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post #17 of 137
Quote:
Originally Posted by Tailpipe View Post

I am sure we will see a new MBP line-up appear in January at an Apple event. it is not clear whether Apple versions of Sandy Bridge will get a discrete graphics processor, although it certainly looks likely for the 15" and 17" models based on past history and the weakness of Intel's own GPU modules. Given the 13" MBP's price-point, it could get a fully integrated Intel GPU, depending on whether Intel has been able to develop something better than existing options in this area of the market. With or without a discrete GPUs, we should see a worthwhile lift in performance for all MBPs.

I am guessing that Apple will not drop the internal DVD drive yet from any MBP model just yet, not only to maintain the MacBook Air's uniqueness, but also because the Air comes close to matching the performance of existing 13" MBPs. I think Apple will say that, for the time being, If you want a 13" laptop without a DVD drive, get the Air.

[]

I'd like to see a 13" MBP offered with the same processors as a 15" MBP for crunching large graphics intensive programmes such as video editing and speadsheets.

I don think the iGP in Sandy Bridge will be good enough for Apple to forego using Intels solution. Will it even support OpenCL, something Apple seems hellbent on including in every Mac even though its been unused since its inception?

I think youre right about the ODD staying for another round, but if that is the case then getting a Core-iX CPU and a dGPU are slim to none in those MBP cases.

Id like to see new 13 MBPs that mimic the MBAs taper, but being 1 at its thickest point at the back to allow for the cooling of the 35W Core-iX and dGPU, with ports on both sides and being about .3 inches at the front, with as much or more battery time than before. Hopefully they will use some of that extra space for a 2.5 HDD for storage, along with their SSD card for booting, but I think that would be too good to be true for me.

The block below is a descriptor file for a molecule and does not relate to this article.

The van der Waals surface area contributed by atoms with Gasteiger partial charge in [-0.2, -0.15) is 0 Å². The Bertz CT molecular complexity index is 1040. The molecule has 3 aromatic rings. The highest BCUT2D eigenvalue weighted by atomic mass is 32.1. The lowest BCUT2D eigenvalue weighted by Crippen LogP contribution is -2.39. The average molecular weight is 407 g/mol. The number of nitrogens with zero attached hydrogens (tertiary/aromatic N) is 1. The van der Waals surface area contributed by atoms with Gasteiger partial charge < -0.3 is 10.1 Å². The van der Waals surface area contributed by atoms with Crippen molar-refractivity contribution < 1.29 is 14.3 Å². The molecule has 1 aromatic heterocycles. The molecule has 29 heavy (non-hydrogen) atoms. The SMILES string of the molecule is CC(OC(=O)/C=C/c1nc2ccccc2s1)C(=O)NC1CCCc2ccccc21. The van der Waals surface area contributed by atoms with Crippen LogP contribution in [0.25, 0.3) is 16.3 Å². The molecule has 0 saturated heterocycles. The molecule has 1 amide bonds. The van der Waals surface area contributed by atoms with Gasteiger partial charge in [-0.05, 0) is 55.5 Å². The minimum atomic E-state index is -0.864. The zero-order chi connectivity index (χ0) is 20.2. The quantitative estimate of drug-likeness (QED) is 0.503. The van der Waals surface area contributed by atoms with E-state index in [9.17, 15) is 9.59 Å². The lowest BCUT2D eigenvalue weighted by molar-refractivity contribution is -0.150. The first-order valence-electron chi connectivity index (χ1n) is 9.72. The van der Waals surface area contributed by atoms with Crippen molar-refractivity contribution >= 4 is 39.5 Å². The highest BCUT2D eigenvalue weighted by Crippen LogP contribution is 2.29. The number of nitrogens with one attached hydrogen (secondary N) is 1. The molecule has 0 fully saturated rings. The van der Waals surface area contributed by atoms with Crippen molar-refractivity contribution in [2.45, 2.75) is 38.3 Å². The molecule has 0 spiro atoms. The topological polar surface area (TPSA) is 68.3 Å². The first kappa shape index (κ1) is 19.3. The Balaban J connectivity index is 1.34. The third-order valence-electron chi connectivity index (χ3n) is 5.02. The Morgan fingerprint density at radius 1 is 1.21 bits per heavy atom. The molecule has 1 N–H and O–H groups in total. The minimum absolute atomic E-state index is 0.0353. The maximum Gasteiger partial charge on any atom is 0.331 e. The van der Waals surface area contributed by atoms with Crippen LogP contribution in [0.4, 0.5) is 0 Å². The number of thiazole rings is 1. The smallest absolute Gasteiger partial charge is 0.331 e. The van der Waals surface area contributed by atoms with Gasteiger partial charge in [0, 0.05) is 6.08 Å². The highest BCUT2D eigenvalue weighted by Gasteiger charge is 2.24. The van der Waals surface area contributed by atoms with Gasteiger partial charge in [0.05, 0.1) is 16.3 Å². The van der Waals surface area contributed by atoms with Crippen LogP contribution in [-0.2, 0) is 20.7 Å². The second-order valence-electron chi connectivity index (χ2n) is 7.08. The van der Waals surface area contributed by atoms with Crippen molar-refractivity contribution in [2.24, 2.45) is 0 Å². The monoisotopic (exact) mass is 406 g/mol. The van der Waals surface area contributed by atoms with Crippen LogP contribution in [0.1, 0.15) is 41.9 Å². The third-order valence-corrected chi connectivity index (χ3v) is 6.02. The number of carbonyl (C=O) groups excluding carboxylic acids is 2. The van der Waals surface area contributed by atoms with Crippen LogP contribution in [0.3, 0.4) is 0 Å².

Quote:
I am also expecting new hi-resolution displays.

Im expecting the 13 MBP to get the resolution of the 13 MBA, but thats it for now. Unless Mac OS X Lion has RI or an intermediate layer that allows for decent scaling of element display resolutions could be in limbo for another version of Mac OS X. I sincerely hope that isnt the case.

Quote:
An unknown factor is whether Apple will now include USB 3.0. it is fast approaching prime time and the sooner Apple adopts it, the better IMO.

Would Apple use the NEC controllers? Would they use there own or someone elses, or just wait for Intel to get on board?

Quote:
Originally Posted by Implied View Post

1TB SSD? Don't think it exists yet

Not too tough. You could put 2x 512GiB SSDs into a current notebooks by removing the ODD, for a total of 1024GiB. Or, use a 1TiB and 750TiB for 1.75TiB, or any combination you wish.
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post #18 of 137
Quote:
Originally Posted by msantti View Post

Intel seems less and less interested in keeping Apple as a client.

The market is heading towards powerful low power processors and Intel is mostly interested in the high end.

Intel regards apple as a vital customer and are working to win back the mobile business. Apple and intel are also working together on some interesting Light Peak technologies that have potential to replace USB/Firewire.

Apple likes intel and can track their Mac sales increase to the switch to intel. Intel regards apple as a loyal customer because apple only uses their processors on the macs. Apple does not have cheaper alternatives similar to other PC manufacturers. Apple had no choice but to use their own silicon design because of power consumption issues that intel currently has. When intel catches up, i believe apple will happily give them the business back -- assuming the price is right.